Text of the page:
(18) In order to properly appreciate evidence of the various witnesses on there maining circumstances, relating the chain of events that took place immediately before and after the murder in the neighbouring Villages of Bachakar, Nangla Bakhti,Misa Khurd and the forest area, all within the jurisdiction of P.S. Avagarh, let us advert to the site plan Ext.PW-12/C.

The site plan Ex.PW-12/C (Trial Court record pages 173 and 174) depicts the Avagarh-Jalesar-Sikandara road, laid up from South to the North, on the left handside. Branching off, to the right side, from the said Avagarh-Jalesar Road is shown the entire area of operation, namely. Village Bachakar, the forest (where the dead body was found), Village Nangla Bakhti and Village Misa Khurd, connected by an unmetalled pathway (Kacha Rasta) running through each of the said places in the North-East direction. Off the main road on the right hand side, on the Kacha Rasta is located Village Bachakar. Beyond this point, the pathway turns further North Eastwards. It crosses over a gutter and passes through desolate portion of the for estarea on both sides. Farther on, a narrow path branches off towards the East and leads to nearby Village Misa Kalan, and the main pathway passes through Village NanglaBakhti and leads onwards to Village Misa Khurd. Six legend notes indicate relative distance of some of the relevant places marked A, B, C, D and E on the site plan.Mark 'A' depicts the place beyond the gutter, Mark 'B' the pit, two meters North ofthe gutter-dike, and a little distance away towards the East of the Kacha Rasta in the forest area. In between 'A' and 'B', a pair of shoes was found. Mark 'C' is the place in Village Bachakar, where Ram Pal, Puran Singh and Pokh Pal (PW-3) were sitting when the accused talked to them. The distance between place 'C' (Village Bachakar)and place 'A' (where the dead body was found) is stated to be approximately one kilometer and a half. The place marked 'D' indicates Village Nangia Bakhti, wherethe accused is stated to have reached alone and talked to Geetam (PW-4) about hisrelative's house and asked the way for going to Village Misa Khurd. This place also is indicated to be approximately one kilometer and a half away from the place of occurrence. Mark 'E', at the farthest end of the Kacha Rasta in the North- East, indicates Village Misa Khurd. Thus, it appears that walking from the Avagarh-Jalesar Road onthe Kacha Rasta, one would first pass through Village Bachakar (Mark C), then one kilometer and a half upwards, just across the gutter and a little distance away from the Kacha Rasta, the place (Mark A) and the water pit (Mark B) where the dead body ofthe child was found abandoned inside the forest area. From that spot, back again onthe Kacha Rasta, at a distance of another one kilometer and a half, one would reach Village Nangla Bakhti (Mark D), and then finally arrive at Village Misa Khurd (Mark E).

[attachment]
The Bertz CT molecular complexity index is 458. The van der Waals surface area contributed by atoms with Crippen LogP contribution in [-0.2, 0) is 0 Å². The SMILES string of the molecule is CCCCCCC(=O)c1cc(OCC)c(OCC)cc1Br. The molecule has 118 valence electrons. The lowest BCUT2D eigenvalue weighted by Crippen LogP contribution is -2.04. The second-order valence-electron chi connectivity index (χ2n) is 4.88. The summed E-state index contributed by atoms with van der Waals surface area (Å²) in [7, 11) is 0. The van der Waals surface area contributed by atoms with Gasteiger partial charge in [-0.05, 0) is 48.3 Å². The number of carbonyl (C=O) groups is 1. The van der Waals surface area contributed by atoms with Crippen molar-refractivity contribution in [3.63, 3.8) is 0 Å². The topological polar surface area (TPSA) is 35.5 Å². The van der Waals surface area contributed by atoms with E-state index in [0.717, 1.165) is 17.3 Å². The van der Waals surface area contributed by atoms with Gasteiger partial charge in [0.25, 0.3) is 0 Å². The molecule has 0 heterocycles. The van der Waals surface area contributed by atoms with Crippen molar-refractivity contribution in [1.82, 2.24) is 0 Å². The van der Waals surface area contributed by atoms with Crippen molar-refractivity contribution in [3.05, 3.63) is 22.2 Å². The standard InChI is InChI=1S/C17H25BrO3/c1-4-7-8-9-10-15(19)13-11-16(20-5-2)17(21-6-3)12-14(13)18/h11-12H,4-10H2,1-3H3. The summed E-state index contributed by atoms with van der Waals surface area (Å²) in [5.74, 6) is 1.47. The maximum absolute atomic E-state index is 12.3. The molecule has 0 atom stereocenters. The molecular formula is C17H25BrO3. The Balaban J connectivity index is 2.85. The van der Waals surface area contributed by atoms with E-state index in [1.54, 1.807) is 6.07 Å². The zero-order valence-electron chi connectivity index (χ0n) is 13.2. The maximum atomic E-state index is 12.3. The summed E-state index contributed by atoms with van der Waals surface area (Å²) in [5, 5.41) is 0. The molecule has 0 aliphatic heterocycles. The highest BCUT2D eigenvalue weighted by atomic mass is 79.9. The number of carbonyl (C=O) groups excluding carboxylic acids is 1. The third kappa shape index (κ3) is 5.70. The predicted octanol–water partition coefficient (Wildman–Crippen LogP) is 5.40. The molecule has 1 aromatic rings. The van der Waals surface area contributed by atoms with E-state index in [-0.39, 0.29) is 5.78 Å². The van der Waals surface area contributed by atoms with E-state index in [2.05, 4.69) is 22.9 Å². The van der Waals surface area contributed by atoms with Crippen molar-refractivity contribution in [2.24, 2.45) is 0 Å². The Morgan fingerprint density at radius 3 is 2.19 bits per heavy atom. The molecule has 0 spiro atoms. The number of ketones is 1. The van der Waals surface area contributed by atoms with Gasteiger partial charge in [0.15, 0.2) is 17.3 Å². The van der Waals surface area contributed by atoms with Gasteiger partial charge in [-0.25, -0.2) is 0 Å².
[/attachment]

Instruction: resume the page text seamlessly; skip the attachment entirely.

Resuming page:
INSPECTOR Manohar Singh (PW-12) testified that he had prepared site plan EX.PW-12/C and all the Foot Notes in his hand, that the same were correct, and that he had prepared the site plan on Manpal Singh (PW- 5) pointing out the various places. He explained in his cross-examination also that it would take approximately 15 minutes for one to walk from Village Bachakar to the place of occurrence, where the dead body was found. Here, we may set out the explanation given by him in his own words.This is what he said: "To reach from point C to A one will hardly take 15 minutes while walking on foot".

(19) Now, on the basis of the relative position and location of the various places clearly depicted on the site plan Ex.PW-12/C and explained by Inspector Manohar Singh (PW-12), we may take up for discussion the evidence of Pokh Pal (PW-3),Geetam (PW-4) and Manpal Singh (PW-5) in relation to the remaining circumstances.

(20) With regard to the second circumstance, Pokh Pal (PW-3), a resident of Village Bachakar, has deposed in the following terms:-


"It was three or four days prior to 26th of January, I do not know the year asI am illiterate. In the evening at about 6.15 P.M. I along with Ram Pal,Puran Singh etc. were sitting at Jalesar, Avagarh Road which is a kacharoad. We were sitting by the side of burning fire due to winter. Accused came from the side of Jalesar along with a child aged about 8/10 years.Accd. asked the way for going to Misakhurd Village. I asked the accused that night has fallen and he should stay there, but the accused stated that he will go and not stay there. I told him the way and the accused went away with that child, whose hand the accd. was holding."(In Cross-examination)